Unit: Royal Navy
Rank: Stoker 1st Class
Commemorated:St. Olave Churchyard, find Ruckland
A Sailor serving on H.M.S. Laertes, order Ernest was the son of John and Harriet Clarke. He was married to Jessie K. Clarke (nee Keal), visit a Tetford girl, whose last address was Hillside Cottage, Ponchurch, Ventnor, Isle of Wight. Ernest was 35 years old when he died and was a native of Lincoln. He died in Shotley Navel Hospital, Ipswich, as the result of wounds he had received during the German raid of Lowestoft on the morning of 25th April 1916.
At the time, H.M.S. Laertes formed part of the Harwich Force of light Cruisers and Destroyers. At about 4.10am on the morning of the 25th, German Navel forces commenced the 20 minute bombardment of Lowestoft, in which 4 civilians were killed. The Harwich Force was dispatched to engage the enemy. This it successfully did, managing to persuade the German Force to break off its engagement of the town. In the following chase the British force suffered hits to two of its cruisers and one of its destroyers, H.M.S. Laertes. She was hit in the boiler room and, but for the brave actions of Ernie, she would have been lost. It is reported he unhesitatingly went forth to release pressure valves and, in so doing, was very badly scolded. He died from these wounds on the 10th May. Altogether the British suffered 21 casualties, the cruiser Conquest being badly hit. For this, Ernie was decorated for bravery. Ernie is the only man named on the memorial to have been thus decorated. Page 6213 of the London Gazette dated 22nd June 1916 (published after his death) records “The King has further been graciously pleased to approve the award of the Distinguished Service Medal …. to Stoker 1st Class E. J. W. Clarke”. Even so, this brave man could find no welcome resting place as newspaper reports of the time verify. He was refused burial in Tetford graveyard – he was not a native of the village – and so he lies in the churchyard of St. Olav found in the next Parish of Ruckland!!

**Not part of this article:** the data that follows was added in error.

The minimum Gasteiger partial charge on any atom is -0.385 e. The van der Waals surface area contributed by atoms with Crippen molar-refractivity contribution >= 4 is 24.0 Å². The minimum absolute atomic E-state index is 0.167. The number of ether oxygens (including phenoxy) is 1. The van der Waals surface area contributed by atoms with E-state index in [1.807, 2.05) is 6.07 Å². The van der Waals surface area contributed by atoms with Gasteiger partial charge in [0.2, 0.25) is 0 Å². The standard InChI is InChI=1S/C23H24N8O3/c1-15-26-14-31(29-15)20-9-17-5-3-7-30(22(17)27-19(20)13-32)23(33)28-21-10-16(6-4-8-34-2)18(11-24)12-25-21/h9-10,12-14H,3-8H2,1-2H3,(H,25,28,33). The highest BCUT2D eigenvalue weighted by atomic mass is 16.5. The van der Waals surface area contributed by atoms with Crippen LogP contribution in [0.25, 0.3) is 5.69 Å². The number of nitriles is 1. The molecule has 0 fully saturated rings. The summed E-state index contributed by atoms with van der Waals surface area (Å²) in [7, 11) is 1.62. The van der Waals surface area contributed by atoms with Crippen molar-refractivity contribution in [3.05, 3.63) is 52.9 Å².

Ernie served on the type L Class destroyer, H.M.S. Laertes. Built by Swan Hunter on the 6th June 1913, she had a displacement of 995 tons, was oil fired and had a top speed of 29 knots. She was one of the attacking force in the battle of Heligoland Bight, fought on the 28th August 1914, in which she suffered badly, being towed back to port. Her armament consisted of 3 x 4” guns with 4 torpedo tubes. Laertes survived the war and was finally sold off in 1921, only to be broken up at Dover.